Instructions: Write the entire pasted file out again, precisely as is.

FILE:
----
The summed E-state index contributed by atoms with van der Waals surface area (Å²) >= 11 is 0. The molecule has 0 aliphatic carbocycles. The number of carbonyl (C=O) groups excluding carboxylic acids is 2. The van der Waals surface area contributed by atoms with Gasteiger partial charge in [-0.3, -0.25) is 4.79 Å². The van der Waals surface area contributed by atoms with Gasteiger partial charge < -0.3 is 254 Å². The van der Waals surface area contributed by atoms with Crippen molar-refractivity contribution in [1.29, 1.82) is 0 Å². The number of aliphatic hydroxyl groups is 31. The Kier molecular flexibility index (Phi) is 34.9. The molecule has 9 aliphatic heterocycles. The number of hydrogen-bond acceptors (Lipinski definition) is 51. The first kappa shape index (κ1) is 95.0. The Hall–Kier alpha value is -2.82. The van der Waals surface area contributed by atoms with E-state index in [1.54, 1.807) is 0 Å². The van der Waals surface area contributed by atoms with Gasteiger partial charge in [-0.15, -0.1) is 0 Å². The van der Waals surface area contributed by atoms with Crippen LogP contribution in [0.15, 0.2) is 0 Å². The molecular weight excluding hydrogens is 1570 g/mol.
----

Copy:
The summed E-state index contributed by atoms with van der Waals surface area (Å²) >= 11 is 0. The molecule has 0 aliphatic carbocycles. The number of carbonyl (C=O) groups excluding carboxylic acids is 2. The van der Waals surface area contributed by atoms with Gasteiger partial charge in [-0.3, -0.25) is 4.79 Å². The van der Waals surface area contributed by atoms with Gasteiger partial charge < -0.3 is 254 Å². The van der Waals surface area contributed by atoms with Crippen molar-refractivity contribution in [1.29, 1.82) is 0 Å². The number of aliphatic hydroxyl groups is 31. The Kier molecular flexibility index (Phi) is 34.9. The molecule has 9 aliphatic heterocycles. The number of hydrogen-bond acceptors (Lipinski definition) is 51. The first kappa shape index (κ1) is 95.0. The Hall–Kier alpha value is -2.82. The van der Waals surface area contributed by atoms with E-state index in [1.54, 1.807) is 0 Å². The van der Waals surface area contributed by atoms with Gasteiger partial charge in [-0.15, -0.1) is 0 Å². The van der Waals surface area contributed by atoms with Crippen LogP contribution in [0.15, 0.2) is 0 Å². The molecular weight excluding hydrogens is 1570 g/mol.